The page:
but they do not necessarily have to be able to run more than one
- The intermediate system environment adds several things,
including filesystem support, asynchronous I/O, dynamic libraries,
multiple processes, inter-process communication, wide character
support, and more.
- The full system environment is "essentially equivalent to
a LSB 1.2 system," except that there is still no specification of
which programs should be available. At this level, the environment
should provide full floating-point math support, job control,
networking, basic shell functions, system logging, password functions,
and so on.
There are a couple of interesting omissions from the first version of the
ELCPS. One is in the area of real-time programming. According to the
specification, there is no clear standard for real-time programming in the
Linux world. The LSB does not specify real-time functionality, and the
POSIX real-time standards are still in flux. The specification makes no
mention of the fact that serious real-time Linux programming tends to be
done by way of RTLinux or RTAI, neither of which is standard in any way,
but that situation has to have discouraged attempts to standardize
real-time Linux functionality as well.
The specification also had to punt on thread support, since real POSIX
threads implementations for Linux are still hard to come by. That
situation should be rectified when the 2.6 kernel, with its greatly
improved threading support, becomes available.
The Embedded Linux Consortium will eventually set up a certification
program for ELCPS compliance.
The ELCPS is another sign that the embedded Linux community (and Linux in
general) is growing up. Embedded Linux, in particular, has been subject to
the sort of fragmentation that creates worry among technology pundits and
corporate managers; the ELCPS should help those people to worry a bit less.
By using embedded Linux, manufacturers are already
able to free themselves from proprietary platforms and royalty payments.
The ELCPS should make these manufacturers more confident that they will not
find themselves locked into a single vendor. And that, of course, should
be good for the Embedded Linux market as a whole.
Comments (3 posted)
Lindows.com has announced
a new offering for
its distribution: for $29/year, Lindows users can run the new "VirusSafe"
utility which protects the system from viruses. It seems like a reasonable
product: other desktop systems have had anti-virus applications for
years. And, apparently, virus protection is at the top of the list of
features requested by Lindows users.
There's only one problem: Linux viruses are rather hard to find. In fact,
the list of "in the wild" Linux viruses that have actually infected systems
is short - there are none. The case of SirCam infection via
Wine is, if anything, the exception that proves the rule. It
demonstrates how far one has to go to infect a Linux system - and, even
then, the virus was not able to propagate.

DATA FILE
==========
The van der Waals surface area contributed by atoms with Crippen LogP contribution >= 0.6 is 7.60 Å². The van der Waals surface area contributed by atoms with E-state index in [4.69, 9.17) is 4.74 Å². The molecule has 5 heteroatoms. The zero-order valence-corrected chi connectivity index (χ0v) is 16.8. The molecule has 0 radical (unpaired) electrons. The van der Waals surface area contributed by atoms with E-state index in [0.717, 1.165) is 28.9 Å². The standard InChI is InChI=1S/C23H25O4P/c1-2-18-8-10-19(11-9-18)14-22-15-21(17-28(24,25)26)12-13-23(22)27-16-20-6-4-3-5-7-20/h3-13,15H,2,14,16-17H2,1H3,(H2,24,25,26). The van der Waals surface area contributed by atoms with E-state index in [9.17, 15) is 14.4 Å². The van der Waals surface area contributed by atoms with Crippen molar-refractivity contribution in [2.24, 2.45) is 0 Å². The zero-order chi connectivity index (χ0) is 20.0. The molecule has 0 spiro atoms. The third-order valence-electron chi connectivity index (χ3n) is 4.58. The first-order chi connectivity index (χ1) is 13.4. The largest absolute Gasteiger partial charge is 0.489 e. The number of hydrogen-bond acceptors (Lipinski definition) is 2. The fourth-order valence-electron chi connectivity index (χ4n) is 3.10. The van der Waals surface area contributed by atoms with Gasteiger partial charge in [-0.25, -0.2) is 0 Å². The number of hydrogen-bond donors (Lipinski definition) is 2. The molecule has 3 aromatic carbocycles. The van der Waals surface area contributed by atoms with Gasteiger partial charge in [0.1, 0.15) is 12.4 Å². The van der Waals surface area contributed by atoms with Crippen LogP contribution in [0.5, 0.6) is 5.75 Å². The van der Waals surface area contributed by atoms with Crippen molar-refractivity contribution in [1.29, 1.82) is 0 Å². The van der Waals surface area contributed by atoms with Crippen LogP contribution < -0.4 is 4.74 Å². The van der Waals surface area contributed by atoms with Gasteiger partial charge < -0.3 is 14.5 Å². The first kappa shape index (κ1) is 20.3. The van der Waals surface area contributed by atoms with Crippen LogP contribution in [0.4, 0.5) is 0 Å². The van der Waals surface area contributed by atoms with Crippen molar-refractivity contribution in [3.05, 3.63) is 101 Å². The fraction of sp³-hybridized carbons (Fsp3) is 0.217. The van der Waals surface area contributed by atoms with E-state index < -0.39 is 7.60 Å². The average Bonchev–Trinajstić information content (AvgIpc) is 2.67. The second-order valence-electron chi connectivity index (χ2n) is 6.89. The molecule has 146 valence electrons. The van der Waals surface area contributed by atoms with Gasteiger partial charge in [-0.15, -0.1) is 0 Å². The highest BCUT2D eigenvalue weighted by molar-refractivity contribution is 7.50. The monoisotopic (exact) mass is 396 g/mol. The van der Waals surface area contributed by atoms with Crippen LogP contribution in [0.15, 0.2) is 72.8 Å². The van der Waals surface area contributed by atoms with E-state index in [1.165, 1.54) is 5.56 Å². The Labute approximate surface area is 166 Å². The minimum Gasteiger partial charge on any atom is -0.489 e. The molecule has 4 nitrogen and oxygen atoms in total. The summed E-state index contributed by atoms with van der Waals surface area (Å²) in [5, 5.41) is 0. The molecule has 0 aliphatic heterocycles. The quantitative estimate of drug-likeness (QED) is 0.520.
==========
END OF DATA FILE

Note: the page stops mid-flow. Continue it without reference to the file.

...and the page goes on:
A Linux-based virus is not impossible; one could imagine, say, a hostile
email message which, taking advantage of a fetchmail buffer overflow,
managed to spread itself over the net. But the fact is that this sort of
thing simply does not happen. Linux systems are harder to break into, and
they are better at containing the effects of breaches that do occur. When
a program is found to allow unpleasant things like arbitrary command
execution (as in the recent vim modeline
vulnerability), it gets fixed in a hurry rather than being presented as
So we thought it might be worthwhile to ask Lindows exactly what it is
defending its users against. What virus (or other) infections would have
been presented by running VirusSafe on a target system? Unfortunately,
Lindows did not respond to repeated inquiries, so we are left having to
Lindows, perhaps, is defending its users against the fear of running
systems without virus scanners installed. It is difficult to explain to
users why they probably do not need explicit virus protection; and,
besides, it seems they are willing to pay for that protection whether they
need it or not. As a business plan, it may make some sense - as long as
you don't mind selling your customers something they almost certainly do
Comments (24 posted)
Page editor: Jonathan Corbet
Inside this week's LWN.net Weekly Edition
- Security: U.S. cybersecurity plan; new vulnerabilities in mailman, nethack, OpenSSL, PHP, ...
- Kernel: Synchronous signals; <tt>SLAB_KERNEL</tt>, IDE changes, more driver porting articles
- Distributions: A Knoppix for the masses FAQ, Debian Project Leader Elections, Lycoris Linux at Walmart
- Development: The Plone Information Management System, OMNI 0.7.3, PyKota 0.95,
Nemein.Net 1.8.4, Zope 2.6.1, Twisted 1.0.3, ecasound 2.2.1,
JACK Rack 1.4.0, Galeon 1.2.8 and 1.3.2, Netscape 7.02,
Gimp 1.3.12, Bluefish 0.9, Blackdown J2SE 1.4.1-01, Maxima 5.9.0.
- Press: Asian Open Source Centre, Xbox Linux group seeks Microsoft seal,
CodeCon 2.0, FOSDEM wrap-up, IBM licenses Qtopia for PDAs, BASIC
- Announcements: Linux Summit 2003, PyCon 2003, First OpenOffice.org Conf,
GUADEC 2003, New Security Paradigms Workshop 2003 CFP,